As the flavor du jour, content marketing has been embraced by many marketers. But don’t be fooled. Many are just content pushers.
Taking on the trappings of content producers, content marketers spit out white papers, blog posts, e-books, videos, and SlideShares in an attempt to see what sticks, not to mention running paid ads on social media or redoing a website for the umpteenth time. And how can we forget webinars and events and brochures and landing pages? Meanwhile, much of this content fails to engage.
It all sort of reminds me of the dieter who slurps the occasional green smoothie and chomps on a carrot in between gorging on ice cream and candy. In both cases, there is no strategy or plan, just blips of effectiveness surrounded by excess.
So begrudges a wizard of content marketing, Michael Brenner,
who shrewdly created his own personal brand via content marketing as VP of Marketing and Strategy for SAP. Recently, Michael left SAP to head up strategy for content marketing company NewsCred.
Most marketers are doing check-off-the-box content marketing with tactics overrunning strategy, Brenner told me.
“‘Let’s do a white paper. Check. Let’s run a webinar. Check. Let’s create a video. Check,’” said Brenner.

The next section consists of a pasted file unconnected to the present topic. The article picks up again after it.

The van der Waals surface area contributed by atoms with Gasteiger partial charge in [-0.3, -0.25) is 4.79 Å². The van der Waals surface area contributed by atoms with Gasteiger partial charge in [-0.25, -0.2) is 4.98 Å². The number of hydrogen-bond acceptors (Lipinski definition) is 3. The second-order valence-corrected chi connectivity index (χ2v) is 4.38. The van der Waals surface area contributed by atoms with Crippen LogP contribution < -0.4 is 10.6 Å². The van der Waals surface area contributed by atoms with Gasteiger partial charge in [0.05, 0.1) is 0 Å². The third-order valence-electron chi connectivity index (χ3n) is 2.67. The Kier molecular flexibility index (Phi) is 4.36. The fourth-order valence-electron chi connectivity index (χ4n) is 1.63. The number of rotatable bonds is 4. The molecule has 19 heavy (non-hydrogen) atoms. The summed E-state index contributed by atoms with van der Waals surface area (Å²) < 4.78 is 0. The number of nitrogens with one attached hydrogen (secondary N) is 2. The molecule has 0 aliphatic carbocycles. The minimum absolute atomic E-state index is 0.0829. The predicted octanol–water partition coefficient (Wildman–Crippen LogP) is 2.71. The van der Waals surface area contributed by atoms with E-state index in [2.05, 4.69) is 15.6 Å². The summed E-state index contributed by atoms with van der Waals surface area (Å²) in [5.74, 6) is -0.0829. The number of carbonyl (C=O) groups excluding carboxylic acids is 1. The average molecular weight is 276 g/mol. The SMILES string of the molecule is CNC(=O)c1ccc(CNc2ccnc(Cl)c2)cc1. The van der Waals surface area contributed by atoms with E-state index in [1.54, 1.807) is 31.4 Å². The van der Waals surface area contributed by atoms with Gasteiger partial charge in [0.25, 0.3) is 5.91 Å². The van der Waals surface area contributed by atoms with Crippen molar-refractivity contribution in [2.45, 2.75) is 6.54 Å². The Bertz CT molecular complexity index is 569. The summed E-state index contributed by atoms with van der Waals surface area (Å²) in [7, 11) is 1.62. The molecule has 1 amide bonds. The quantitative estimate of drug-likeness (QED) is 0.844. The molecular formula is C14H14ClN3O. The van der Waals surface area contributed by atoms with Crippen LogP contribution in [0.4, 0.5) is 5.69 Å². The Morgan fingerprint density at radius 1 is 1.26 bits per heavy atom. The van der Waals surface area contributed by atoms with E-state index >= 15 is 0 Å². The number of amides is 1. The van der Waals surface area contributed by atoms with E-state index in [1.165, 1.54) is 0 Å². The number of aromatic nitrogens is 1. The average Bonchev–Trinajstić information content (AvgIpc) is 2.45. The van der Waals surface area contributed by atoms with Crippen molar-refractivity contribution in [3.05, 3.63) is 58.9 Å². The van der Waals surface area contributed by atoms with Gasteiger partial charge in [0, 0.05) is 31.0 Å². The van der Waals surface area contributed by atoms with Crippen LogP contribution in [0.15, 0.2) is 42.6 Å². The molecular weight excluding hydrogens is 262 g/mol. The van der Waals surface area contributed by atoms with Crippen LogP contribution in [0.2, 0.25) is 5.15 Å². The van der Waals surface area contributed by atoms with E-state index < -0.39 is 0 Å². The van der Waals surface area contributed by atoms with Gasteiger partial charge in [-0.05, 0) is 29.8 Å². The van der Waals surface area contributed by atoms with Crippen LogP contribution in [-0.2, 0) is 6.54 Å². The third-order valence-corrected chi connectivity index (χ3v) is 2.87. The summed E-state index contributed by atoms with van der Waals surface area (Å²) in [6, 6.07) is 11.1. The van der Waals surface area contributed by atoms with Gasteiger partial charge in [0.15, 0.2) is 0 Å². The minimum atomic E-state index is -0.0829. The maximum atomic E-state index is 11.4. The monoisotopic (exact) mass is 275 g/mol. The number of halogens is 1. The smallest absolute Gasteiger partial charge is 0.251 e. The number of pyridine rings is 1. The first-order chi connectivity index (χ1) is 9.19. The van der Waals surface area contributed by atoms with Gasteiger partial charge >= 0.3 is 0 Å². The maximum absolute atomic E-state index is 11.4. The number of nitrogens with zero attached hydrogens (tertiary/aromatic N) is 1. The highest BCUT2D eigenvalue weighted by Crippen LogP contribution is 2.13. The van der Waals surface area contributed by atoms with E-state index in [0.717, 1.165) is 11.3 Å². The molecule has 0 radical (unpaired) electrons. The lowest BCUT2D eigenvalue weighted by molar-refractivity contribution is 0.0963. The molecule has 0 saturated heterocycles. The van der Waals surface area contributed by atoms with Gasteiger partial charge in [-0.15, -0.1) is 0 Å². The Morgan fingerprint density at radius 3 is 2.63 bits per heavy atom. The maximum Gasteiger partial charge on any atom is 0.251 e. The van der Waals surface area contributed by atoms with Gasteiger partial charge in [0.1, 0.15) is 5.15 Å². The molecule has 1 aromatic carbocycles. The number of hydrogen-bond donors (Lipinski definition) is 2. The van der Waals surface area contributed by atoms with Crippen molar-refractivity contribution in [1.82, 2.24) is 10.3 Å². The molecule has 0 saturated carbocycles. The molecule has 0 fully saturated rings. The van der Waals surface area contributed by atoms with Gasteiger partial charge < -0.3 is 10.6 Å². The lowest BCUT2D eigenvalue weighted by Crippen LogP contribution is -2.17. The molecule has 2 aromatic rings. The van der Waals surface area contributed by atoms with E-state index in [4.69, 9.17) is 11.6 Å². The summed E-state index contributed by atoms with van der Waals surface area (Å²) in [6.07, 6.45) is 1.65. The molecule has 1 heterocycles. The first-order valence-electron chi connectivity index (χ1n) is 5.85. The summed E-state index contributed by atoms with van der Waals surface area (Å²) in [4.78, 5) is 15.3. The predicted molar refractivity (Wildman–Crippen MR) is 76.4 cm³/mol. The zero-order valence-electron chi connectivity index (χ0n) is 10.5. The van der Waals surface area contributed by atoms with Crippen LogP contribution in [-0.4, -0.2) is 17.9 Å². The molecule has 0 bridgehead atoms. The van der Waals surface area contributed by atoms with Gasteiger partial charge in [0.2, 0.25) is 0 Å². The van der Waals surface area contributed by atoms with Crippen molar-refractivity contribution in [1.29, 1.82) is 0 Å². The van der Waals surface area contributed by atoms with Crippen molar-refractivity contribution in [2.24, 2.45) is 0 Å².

That approach contrasts to those companies that get content marketing. The successful companies, says Brenner, have a documented content marketing strategy. They know what they want to accomplish and how to get there.
And those companies leading by tactics? Much of their content never sees the light of day, says Brenner, quoting a SiriusDecisions study that reported that a whopping 60% to 70% of content goes unused.
So what needs to happen? Brenner recommends three changes:
Marketers need to create an organization centered on the customer. “A customer-centric business will naturally evolve its products and its marketing to meet customer needs, to tell engaging stories, and to earn the trust of the world we live in.
Today most marketing is organized by channels, with advertising, demand generation, event marketing, social media, and branding all having their own entities. Instead departments need to organize around customers with three areas prominent: content, data, and technology. And while you are at it, forget all the company self-promotion in favor of engaging customers.
Typically marketing works in spurts around campaigns. According to Brenner, marketers need to have a consistent regular effort rather than short bursts. “Create a machine of continuous and consistent content creation. It is the only sustainable way to earn new customers without paying incrementally for each new one.”
For Brenner, most companies are behind the content marketing curve. What are you doing to up your game? Please share your thoughts in the comment box below.